Plaintiff Willie Barlow worked for C.R. England (England) as a security guard. He formed a company to provide janitorial service to England and did that in addition to his security job. He filed a workers’ compensation claim in June 2007 after being struck in the head by a heavy gate. He continued working at England in both capacities while receiving workers’ compensation benefits, but had a lifting restriction of 25 pounds. In November 2007, England terminated Barlow’s janitorial contract and fired him in April 2008 from his security guard job. The district court granted summary judgment for England on Barlow’s Title VII and § 1981 race discrimination claims, FLSA overtime claim, and wrongful discharge in violation of public policy claim based on workers’ compensation retaliation.

The Tenth Circuit affirmed summary judgment on the race discrimination claims, holding Barlow failed to establish a prima facie case. The court also affirmed summary judgment for England on the FLSA claim. Barlow alleged he had the status of employee under the FLSA while performing janitorial work and was thus due overtime pay. The court applied the economic realities test and decided Barlow was not an employee for purposes of FLSA coverage while performing his janitorial work.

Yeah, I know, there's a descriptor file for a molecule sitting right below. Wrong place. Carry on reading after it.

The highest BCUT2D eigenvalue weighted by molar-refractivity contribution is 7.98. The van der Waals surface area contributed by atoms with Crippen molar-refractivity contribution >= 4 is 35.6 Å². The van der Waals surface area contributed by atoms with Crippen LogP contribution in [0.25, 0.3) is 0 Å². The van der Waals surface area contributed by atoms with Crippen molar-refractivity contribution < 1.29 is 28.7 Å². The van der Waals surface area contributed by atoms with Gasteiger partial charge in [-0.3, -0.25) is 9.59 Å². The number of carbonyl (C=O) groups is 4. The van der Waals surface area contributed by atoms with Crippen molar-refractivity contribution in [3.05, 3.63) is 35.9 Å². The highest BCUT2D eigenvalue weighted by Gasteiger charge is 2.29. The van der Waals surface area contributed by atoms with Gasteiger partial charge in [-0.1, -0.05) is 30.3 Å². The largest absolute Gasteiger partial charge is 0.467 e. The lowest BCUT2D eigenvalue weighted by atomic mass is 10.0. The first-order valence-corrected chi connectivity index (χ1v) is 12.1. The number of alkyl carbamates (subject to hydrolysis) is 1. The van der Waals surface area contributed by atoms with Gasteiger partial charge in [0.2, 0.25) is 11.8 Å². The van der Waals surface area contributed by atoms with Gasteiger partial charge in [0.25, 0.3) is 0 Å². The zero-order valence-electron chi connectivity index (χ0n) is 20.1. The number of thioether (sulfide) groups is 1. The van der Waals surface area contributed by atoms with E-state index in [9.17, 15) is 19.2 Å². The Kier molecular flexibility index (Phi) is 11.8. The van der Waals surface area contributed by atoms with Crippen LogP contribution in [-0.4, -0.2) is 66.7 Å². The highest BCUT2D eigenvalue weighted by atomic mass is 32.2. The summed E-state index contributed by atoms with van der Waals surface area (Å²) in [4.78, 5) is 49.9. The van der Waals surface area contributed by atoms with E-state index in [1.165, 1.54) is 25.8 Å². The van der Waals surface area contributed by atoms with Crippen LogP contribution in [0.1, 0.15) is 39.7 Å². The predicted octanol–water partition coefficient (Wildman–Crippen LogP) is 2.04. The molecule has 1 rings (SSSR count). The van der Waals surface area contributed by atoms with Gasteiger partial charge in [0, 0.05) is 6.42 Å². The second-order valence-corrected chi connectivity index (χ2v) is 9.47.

The court held Barlow had established a prima facie case of retaliatory discharge from his security guard job. England’s site facility manager, Smith, fired Barlow six days after an email exchange with England’s workers’ compensation manager, who expressed frustration with Barlow’s collection of benefits. The court disagreed with England’s argument that timing did not support Barlow’s case because he had filed for benefits 10 months before termination. “Colorado law protects an employee’s ongoing receipt of workers’ compensation benefits, not just the employee’s initial filing.” The Tenth Circuit reversed summary judgment on the retaliatory discharge claim regarding the security job and remanded on the janitor retaliatory discharge claim as it was not clear if the district court applied state or federal law in determining Barlow was an independent contractor rather than an employee.